Although born in Japan, Yohei grew up in America where his family moved to when he was two and a half years old. His parents are both Japanese, and even though they lived in a foreign country, Yohei shares that they followed a lot of traditional Japanese culture when he was a child.
He attended high school in Japan for a couple of years, an experience he described as eye-opening. This opportunity deepened his understanding of Japanese culture. He later relocated to California for college, spent ten years in LA, and has now returned to Seattle.
He currently works at Scrum Ventures, a venture capital firm in the bay area that has close ties with Japanese companies, and because of this he is exposed to Japanese work culture.
The Westernized attempt at defining ikigai
Upon encountering the westernized interpretation of ikigai, Yohei remembers having a negative initial response. To him, ikigai revolves around discovering life's purpose, which he believes can be achieved through engaging in enjoyable hobbies. The idea that you need to get paid for your purpose may limit people from finding their purpose.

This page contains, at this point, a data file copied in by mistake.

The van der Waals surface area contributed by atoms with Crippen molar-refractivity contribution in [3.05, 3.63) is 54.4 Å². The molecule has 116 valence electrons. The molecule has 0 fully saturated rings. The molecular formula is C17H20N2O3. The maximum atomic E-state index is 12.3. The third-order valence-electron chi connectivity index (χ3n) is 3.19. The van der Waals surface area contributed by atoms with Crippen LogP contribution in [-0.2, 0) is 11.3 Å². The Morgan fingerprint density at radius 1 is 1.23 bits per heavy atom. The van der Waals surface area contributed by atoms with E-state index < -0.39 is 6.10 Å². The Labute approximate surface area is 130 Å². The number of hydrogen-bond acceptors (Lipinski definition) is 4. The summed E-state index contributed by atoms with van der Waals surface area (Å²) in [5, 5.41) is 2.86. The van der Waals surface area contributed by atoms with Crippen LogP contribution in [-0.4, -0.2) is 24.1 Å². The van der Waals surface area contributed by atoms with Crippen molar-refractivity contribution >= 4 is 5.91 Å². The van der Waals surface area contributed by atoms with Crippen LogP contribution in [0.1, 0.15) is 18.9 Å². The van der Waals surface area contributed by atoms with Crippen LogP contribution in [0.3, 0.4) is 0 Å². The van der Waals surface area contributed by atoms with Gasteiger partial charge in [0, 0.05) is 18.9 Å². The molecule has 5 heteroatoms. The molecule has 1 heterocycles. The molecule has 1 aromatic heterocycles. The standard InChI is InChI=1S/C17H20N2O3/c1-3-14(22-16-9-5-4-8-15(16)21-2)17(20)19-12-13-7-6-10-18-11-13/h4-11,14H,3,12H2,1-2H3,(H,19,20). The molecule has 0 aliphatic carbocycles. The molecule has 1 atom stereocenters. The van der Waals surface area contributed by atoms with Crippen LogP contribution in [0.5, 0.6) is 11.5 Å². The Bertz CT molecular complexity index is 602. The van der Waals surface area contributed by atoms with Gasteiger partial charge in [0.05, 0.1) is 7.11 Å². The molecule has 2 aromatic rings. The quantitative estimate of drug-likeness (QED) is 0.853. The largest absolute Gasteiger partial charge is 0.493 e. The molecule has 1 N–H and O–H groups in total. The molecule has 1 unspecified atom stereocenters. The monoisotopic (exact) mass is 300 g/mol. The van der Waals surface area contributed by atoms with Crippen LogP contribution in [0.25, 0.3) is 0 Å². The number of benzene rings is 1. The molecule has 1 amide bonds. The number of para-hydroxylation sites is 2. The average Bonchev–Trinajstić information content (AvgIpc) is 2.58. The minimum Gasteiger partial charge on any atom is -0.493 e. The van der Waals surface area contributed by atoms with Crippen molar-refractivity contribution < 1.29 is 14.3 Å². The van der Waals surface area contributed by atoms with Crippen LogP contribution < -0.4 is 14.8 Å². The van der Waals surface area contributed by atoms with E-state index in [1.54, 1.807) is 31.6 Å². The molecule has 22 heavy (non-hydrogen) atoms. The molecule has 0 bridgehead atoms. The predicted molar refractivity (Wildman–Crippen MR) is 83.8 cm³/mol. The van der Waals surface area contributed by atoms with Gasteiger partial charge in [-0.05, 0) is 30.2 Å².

Definition of ikigai
Ikigai is a Japanese term that has profoundly influenced Yohei's mindset. If he were to define it in one sentence, he would say that ikigai is about having a sense of purpose and living in moments that make you feel alive.
The sense of purpose. Living in a moment that makes you feel alive. That's what ikigai is about." - Yohei Nakajima
How do you know when someone has ikigai?
Yohei wrote in his blog post that people must understand the different ways in which ikigai is used and its nuances:
Ikigai is something that you can
So how would you know when someone has ikigai?
For Yohei, it is when you see people living their life to the fullest - a sense or feeling that you get from just seeing them, and it could be anything. Even with people doing mundane work, you can see them doing it with a smile on their faces, living their best life. You can feel that sense when you see someone who is full of ikigai, which is something that Yohei strives for: to impact others in a positive way that makes them want to feel ikigai themselves.
Feeling ikigai is that moment that makes you appreciate life, and Yohei thinks that it is something that everyone strives for. It can be doing something that you love repeating or doing something for the first time.